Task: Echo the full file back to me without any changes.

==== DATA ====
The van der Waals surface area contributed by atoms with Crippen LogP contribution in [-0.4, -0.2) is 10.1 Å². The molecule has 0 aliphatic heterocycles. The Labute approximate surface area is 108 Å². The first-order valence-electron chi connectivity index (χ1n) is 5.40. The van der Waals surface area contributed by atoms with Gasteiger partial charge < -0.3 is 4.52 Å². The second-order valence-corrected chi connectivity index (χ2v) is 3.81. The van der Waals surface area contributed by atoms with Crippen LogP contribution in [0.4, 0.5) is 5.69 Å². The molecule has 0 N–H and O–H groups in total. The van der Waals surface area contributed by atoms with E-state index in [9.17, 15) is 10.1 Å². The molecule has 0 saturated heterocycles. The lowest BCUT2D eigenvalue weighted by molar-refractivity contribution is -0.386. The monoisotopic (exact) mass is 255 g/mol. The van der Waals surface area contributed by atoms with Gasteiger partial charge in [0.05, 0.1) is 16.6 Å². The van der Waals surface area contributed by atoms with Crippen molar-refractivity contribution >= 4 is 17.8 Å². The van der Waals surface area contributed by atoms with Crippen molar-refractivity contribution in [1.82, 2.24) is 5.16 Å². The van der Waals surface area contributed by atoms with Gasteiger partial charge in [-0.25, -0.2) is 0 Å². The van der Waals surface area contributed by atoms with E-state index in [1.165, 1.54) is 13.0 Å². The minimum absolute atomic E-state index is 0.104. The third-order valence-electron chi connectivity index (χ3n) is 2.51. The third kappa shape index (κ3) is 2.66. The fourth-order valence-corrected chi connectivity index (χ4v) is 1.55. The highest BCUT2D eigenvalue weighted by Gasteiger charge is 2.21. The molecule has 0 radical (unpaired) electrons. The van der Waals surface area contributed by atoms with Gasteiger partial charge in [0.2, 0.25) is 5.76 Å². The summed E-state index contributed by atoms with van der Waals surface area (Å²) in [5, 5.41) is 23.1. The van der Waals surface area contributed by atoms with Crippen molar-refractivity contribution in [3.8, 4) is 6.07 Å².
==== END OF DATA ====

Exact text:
The van der Waals surface area contributed by atoms with Crippen LogP contribution in [-0.4, -0.2) is 10.1 Å². The molecule has 0 aliphatic heterocycles. The Labute approximate surface area is 108 Å². The first-order valence-electron chi connectivity index (χ1n) is 5.40. The van der Waals surface area contributed by atoms with Gasteiger partial charge < -0.3 is 4.52 Å². The second-order valence-corrected chi connectivity index (χ2v) is 3.81. The van der Waals surface area contributed by atoms with Crippen LogP contribution in [0.4, 0.5) is 5.69 Å². The molecule has 0 N–H and O–H groups in total. The van der Waals surface area contributed by atoms with E-state index in [9.17, 15) is 10.1 Å². The molecule has 0 saturated heterocycles. The lowest BCUT2D eigenvalue weighted by molar-refractivity contribution is -0.386. The monoisotopic (exact) mass is 255 g/mol. The van der Waals surface area contributed by atoms with Gasteiger partial charge in [0.05, 0.1) is 16.6 Å². The van der Waals surface area contributed by atoms with Crippen molar-refractivity contribution >= 4 is 17.8 Å². The van der Waals surface area contributed by atoms with Crippen molar-refractivity contribution in [1.82, 2.24) is 5.16 Å². The van der Waals surface area contributed by atoms with Gasteiger partial charge in [-0.25, -0.2) is 0 Å². The van der Waals surface area contributed by atoms with E-state index in [1.165, 1.54) is 13.0 Å². The minimum absolute atomic E-state index is 0.104. The third-order valence-electron chi connectivity index (χ3n) is 2.51. The third kappa shape index (κ3) is 2.66. The fourth-order valence-corrected chi connectivity index (χ4v) is 1.55. The highest BCUT2D eigenvalue weighted by Gasteiger charge is 2.21. The molecule has 0 radical (unpaired) electrons. The van der Waals surface area contributed by atoms with Gasteiger partial charge in [0.2, 0.25) is 5.76 Å². The summed E-state index contributed by atoms with van der Waals surface area (Å²) in [5, 5.41) is 23.1. The van der Waals surface area contributed by atoms with Crippen molar-refractivity contribution in [3.8, 4) is 6.07 Å².